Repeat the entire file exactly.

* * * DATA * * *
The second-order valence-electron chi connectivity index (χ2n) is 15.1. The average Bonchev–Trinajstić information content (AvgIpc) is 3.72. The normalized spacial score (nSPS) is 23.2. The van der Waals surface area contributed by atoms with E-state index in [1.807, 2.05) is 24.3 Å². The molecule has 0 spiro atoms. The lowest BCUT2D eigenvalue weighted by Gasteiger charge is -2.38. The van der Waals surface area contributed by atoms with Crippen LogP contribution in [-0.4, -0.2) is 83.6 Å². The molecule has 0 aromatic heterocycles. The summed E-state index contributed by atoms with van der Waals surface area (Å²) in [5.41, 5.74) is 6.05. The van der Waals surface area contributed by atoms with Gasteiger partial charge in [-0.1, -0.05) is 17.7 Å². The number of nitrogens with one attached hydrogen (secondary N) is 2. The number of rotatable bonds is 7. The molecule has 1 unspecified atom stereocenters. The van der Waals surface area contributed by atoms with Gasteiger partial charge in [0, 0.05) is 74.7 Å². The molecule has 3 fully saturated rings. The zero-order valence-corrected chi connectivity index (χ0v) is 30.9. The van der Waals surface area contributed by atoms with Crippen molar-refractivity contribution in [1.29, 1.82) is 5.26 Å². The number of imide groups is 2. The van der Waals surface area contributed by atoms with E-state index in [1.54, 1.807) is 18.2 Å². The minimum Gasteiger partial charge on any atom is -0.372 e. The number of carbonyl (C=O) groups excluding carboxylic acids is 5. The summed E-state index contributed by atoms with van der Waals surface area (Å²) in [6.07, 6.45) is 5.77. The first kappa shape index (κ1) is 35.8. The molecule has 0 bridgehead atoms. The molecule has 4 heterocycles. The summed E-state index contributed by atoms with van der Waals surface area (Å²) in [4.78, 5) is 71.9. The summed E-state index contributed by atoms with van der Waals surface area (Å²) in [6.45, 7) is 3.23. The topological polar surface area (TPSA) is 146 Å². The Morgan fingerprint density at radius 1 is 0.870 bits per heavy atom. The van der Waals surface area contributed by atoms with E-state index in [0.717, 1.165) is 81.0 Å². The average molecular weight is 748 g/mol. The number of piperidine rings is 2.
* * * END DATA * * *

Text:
The second-order valence-electron chi connectivity index (χ2n) is 15.1. The average Bonchev–Trinajstić information content (AvgIpc) is 3.72. The normalized spacial score (nSPS) is 23.2. The van der Waals surface area contributed by atoms with E-state index in [1.807, 2.05) is 24.3 Å². The molecule has 0 spiro atoms. The lowest BCUT2D eigenvalue weighted by Gasteiger charge is -2.38. The van der Waals surface area contributed by atoms with Crippen LogP contribution in [-0.4, -0.2) is 83.6 Å². The molecule has 0 aromatic heterocycles. The summed E-state index contributed by atoms with van der Waals surface area (Å²) in [5.41, 5.74) is 6.05. The van der Waals surface area contributed by atoms with Gasteiger partial charge in [-0.1, -0.05) is 17.7 Å². The number of nitrogens with one attached hydrogen (secondary N) is 2. The number of rotatable bonds is 7. The molecule has 1 unspecified atom stereocenters. The van der Waals surface area contributed by atoms with Gasteiger partial charge in [0, 0.05) is 74.7 Å². The molecule has 3 fully saturated rings. The zero-order valence-corrected chi connectivity index (χ0v) is 30.9. The van der Waals surface area contributed by atoms with Crippen molar-refractivity contribution in [1.29, 1.82) is 5.26 Å². The number of imide groups is 2. The van der Waals surface area contributed by atoms with E-state index in [1.54, 1.807) is 18.2 Å². The minimum Gasteiger partial charge on any atom is -0.372 e. The number of carbonyl (C=O) groups excluding carboxylic acids is 5. The summed E-state index contributed by atoms with van der Waals surface area (Å²) in [6.07, 6.45) is 5.77. The first kappa shape index (κ1) is 35.8. The molecule has 0 bridgehead atoms. The molecule has 4 heterocycles. The summed E-state index contributed by atoms with van der Waals surface area (Å²) in [4.78, 5) is 71.9. The summed E-state index contributed by atoms with van der Waals surface area (Å²) in [6.45, 7) is 3.23. The topological polar surface area (TPSA) is 146 Å². The Morgan fingerprint density at radius 1 is 0.870 bits per heavy atom. The van der Waals surface area contributed by atoms with E-state index in [0.717, 1.165) is 81.0 Å². The average molecular weight is 748 g/mol. The number of piperidine rings is 2.